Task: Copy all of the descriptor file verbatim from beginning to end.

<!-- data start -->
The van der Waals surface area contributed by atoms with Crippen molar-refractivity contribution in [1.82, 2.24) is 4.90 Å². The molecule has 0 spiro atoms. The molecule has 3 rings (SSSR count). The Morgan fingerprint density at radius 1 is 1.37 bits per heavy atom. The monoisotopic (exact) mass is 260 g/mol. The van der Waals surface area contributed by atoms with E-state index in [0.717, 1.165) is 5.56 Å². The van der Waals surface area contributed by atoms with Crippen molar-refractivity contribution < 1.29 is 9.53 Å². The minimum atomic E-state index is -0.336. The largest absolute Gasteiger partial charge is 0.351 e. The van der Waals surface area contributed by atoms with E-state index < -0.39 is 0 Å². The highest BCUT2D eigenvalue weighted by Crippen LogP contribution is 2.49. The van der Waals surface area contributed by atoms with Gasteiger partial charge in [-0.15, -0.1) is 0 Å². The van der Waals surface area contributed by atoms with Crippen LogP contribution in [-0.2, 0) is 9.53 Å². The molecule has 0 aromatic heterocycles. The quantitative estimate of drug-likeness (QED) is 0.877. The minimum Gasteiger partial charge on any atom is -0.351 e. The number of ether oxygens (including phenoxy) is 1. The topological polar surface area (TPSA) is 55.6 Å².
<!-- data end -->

The van der Waals surface area contributed by atoms with Crippen molar-refractivity contribution in [1.82, 2.24) is 4.90 Å². The molecule has 0 spiro atoms. The molecule has 3 rings (SSSR count). The Morgan fingerprint density at radius 1 is 1.37 bits per heavy atom. The monoisotopic (exact) mass is 260 g/mol. The van der Waals surface area contributed by atoms with E-state index in [0.717, 1.165) is 5.56 Å². The van der Waals surface area contributed by atoms with Crippen molar-refractivity contribution < 1.29 is 9.53 Å². The minimum atomic E-state index is -0.336. The largest absolute Gasteiger partial charge is 0.351 e. The van der Waals surface area contributed by atoms with E-state index < -0.39 is 0 Å². The highest BCUT2D eigenvalue weighted by Crippen LogP contribution is 2.49. The van der Waals surface area contributed by atoms with Gasteiger partial charge in [-0.15, -0.1) is 0 Å². The van der Waals surface area contributed by atoms with Crippen LogP contribution in [-0.2, 0) is 9.53 Å². The molecule has 0 aromatic heterocycles. The quantitative estimate of drug-likeness (QED) is 0.877. The minimum Gasteiger partial charge on any atom is -0.351 e. The number of ether oxygens (including phenoxy) is 1. The topological polar surface area (TPSA) is 55.6 Å².